Standard practices & procedures in laboratories

Written by mary jane
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Standard practices & procedures in laboratories
Standard laboratory practices include cleaning up chemical spills. (laboratory image by Radu Razvan from Fotolia.com)

Standard practices and procedures are often implemented in a laboratory environment because of the chemicals and biological elements that can be hazardous in a laboratory. The practices and regulations in place in the laboratory can differ, so familiarise yourself with the given practices of the specific laboratory you are working in. However, there are practices and procedures you will find in most laboratory environments.

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General Rules

The general laboratory practices you can expect to find in almost any laboratory include no smoking or eating while in the laboratory. There will often be separated areas where you can eat lunch or snacks or take a smoking break. You may also be required to wear safety goggles and gloves at all time while working in the laboratory, whether you are handling equipment or chemicals. Some laboratories are very strict with having guests at the laboratory, such as children. This is often associated with safety, as some scientists may be transporting dangerous chemicals.

Hazards and Chemicals

Biological hazards and chemical substances are often examined and handled in the laboratory. This can include samples that have come into the laboratory for testing. Some laboratories will require that the samples or chemicals are approved by a scientific or biological committee before the testing or examinations begin. Once the material or substances have been approved, the laboratory can have specific procedures or regulations in how the technicians are allowed to handle them. This can include specific safety equipment or specific transportation procedures when navigating around the laboratory.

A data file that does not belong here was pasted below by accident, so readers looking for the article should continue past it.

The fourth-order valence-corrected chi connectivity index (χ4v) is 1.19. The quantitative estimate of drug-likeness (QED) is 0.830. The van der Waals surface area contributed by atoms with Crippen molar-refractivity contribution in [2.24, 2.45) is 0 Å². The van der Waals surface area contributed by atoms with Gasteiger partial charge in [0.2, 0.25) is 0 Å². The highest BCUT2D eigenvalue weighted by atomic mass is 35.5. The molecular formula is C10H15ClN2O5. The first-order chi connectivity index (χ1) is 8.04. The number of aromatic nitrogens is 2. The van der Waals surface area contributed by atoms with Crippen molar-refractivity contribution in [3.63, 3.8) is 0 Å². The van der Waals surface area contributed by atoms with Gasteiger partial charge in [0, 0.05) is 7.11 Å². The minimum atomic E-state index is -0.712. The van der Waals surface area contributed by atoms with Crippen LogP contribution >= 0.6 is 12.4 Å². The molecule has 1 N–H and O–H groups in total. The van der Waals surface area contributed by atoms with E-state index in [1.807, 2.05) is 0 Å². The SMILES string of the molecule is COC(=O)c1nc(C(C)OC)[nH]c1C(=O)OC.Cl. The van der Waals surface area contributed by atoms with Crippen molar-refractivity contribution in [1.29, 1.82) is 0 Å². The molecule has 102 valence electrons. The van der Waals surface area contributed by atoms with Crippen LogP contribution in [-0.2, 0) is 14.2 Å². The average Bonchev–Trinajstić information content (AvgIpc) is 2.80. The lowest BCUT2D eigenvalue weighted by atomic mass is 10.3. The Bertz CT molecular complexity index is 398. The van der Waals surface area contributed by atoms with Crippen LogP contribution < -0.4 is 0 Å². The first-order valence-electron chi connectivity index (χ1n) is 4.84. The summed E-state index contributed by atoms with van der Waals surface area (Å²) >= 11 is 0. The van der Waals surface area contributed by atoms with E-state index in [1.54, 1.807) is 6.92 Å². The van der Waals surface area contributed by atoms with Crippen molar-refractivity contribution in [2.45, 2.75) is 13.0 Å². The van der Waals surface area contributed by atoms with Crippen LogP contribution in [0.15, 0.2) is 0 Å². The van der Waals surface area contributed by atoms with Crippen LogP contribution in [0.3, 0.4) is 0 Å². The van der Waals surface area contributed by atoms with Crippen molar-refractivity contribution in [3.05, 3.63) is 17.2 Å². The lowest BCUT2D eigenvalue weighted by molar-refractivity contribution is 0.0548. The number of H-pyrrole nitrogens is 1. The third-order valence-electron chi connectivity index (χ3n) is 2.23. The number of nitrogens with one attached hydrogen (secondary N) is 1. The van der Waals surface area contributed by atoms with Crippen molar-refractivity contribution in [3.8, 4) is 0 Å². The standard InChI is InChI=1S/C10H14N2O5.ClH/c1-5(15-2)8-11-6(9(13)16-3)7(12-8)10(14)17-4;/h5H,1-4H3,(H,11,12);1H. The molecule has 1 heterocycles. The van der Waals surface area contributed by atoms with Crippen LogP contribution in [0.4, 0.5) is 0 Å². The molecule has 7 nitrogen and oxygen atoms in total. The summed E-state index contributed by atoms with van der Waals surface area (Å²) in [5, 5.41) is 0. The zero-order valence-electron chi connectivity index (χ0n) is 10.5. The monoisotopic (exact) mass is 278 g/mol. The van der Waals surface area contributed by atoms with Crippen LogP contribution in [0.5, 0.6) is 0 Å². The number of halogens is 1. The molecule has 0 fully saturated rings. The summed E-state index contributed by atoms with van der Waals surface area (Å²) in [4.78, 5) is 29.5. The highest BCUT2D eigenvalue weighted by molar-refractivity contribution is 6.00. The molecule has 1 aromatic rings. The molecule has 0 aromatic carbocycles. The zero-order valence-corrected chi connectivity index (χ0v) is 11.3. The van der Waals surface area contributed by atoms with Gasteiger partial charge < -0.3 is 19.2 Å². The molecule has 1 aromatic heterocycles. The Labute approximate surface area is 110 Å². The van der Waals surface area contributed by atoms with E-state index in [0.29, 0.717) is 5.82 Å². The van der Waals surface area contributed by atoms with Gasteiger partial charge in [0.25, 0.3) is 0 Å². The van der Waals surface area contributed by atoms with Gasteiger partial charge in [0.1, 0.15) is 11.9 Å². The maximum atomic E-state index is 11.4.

Unattended Equipment

Some laboratory testing can take hours to complete, which means that the scientists may have to leave equipment operating for longer than 12 hours or overnight in some cases. Depending on the laboratory in question and the type of equipment being operated overnight, the procedures may vary. The potential hazards and dangers should be recognised and dealt with upfront before the technician leaves and the equipment should be monitored by the night shift security team or by other scientists throughout the day.

First Aid and Safety

Although a laboratory will have safety practices in place to avoid accidents, they tend to happen. Safety practices include avoiding obstructed or cluttered walkways and fire escapes, and knowing where the fire extinguishers and safety showers are located. The laboratory may require you to know first aid practices and CPR in case a technician is injured while working with chemical substances or biological hazard materials. The procedures include attending to the hurt technician, turning off the laboratory equipment and calling for medical assistance.

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